The Slovak authorities are negotiating an one hundred million euro investment with the Japanese electrical engineering company Minebea in Košice. At its new plant, the company proposes to produce components for refrigeration equipment and car speedometers and they will also carry out research and development, the Hospodárske Noviny daily reported.
The Economy Minister Peter Žiga and Košice Mayor Richard Raši are now negotiating the investment directly in Japan, and on their successful completion the ministry is anticipating a significant shift forward for the whole region.
“One of the major priorities of the ministry’s leadership is to make significant investments in areas with higher unemployment rates, even in eastern Slovakia,” said the ministry’s spokesperson Maroš Stano, as quoted by Hospodárske Noviny.
Ľuboš Vančo, managing partner of the consultancy company KPMG, pointed out that the investment incentives of the ministry in similar areas, Košice airport and local universities that can prepare qualified personnel, may help to convince the Japanese company. As the Košice district and surroundings show an unemployment rate of more than 16 percent, the investor should have no problem finding employees.
“In the region there are lower wages and more available people,” said Vančo, as cited by Hospodárske Noviny.
Sufficiency of a free labour force does not necessarily go hand in hand with a plentiful skilled workforce. The investor must set wages higher than those for similar employers and handle transport within an area of 30 kilometres, according to Manpower marketing manager Jiří Halbrštát.
Unknown in Slovakia
Neither the Slovak Automotive Industry Association (ZAP) nor spokespersons from Slovak automotive companies are familiar with Minebea, however, analysts recall plans of a merger with electronic goods producer Mitsumi Electric.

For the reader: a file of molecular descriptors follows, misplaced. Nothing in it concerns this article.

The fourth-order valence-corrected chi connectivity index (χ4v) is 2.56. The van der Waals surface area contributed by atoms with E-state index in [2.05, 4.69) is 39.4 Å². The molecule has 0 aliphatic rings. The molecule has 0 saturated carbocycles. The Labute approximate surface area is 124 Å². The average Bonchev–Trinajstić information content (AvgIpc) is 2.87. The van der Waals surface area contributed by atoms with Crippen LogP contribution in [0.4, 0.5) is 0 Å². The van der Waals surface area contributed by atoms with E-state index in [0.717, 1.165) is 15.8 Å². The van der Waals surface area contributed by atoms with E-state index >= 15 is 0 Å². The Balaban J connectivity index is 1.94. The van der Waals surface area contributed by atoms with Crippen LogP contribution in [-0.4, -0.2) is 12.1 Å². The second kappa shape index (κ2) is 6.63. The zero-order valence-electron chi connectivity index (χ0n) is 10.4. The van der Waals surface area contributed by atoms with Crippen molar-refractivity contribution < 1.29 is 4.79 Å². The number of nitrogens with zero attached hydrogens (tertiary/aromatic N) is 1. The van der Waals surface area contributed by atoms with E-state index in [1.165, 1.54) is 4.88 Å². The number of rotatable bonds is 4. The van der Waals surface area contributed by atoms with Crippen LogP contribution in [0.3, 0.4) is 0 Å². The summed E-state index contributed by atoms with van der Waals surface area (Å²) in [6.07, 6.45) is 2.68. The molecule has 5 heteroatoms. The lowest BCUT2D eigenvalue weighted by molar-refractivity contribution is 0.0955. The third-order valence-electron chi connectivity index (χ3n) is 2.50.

“The merger was introduced in December 2015 and should formally end in April 2017,” said Boris Tomčiak, analyst with Finlord.
Mitsumi Electric should also produce goods in Košice, the Nikkei.com website wrote. Both Japanese companies have experienced stagnation and a fall in stock prices in recent years, probably due to growing competition from China and South Korea, according to Tomčiak.
The Slovak industry includes about 350 suppliers and the new plant of carmaker Jaguar Land Rover and other notified investments will probably bring more of them. In addition to a strong automotive industry, experts picked the location of Slovakia as a second advantage for investors.
“Within a range of 500 kilometres, suppliers can handle automakers in Slovakia, the Czech Republic, Hungary, Poland, Austria and Slovenia,” said Pribula, as quoted by Hospodárske Noviny.
24. Nov 2016 at 22:17 | Compiled by Spectator staff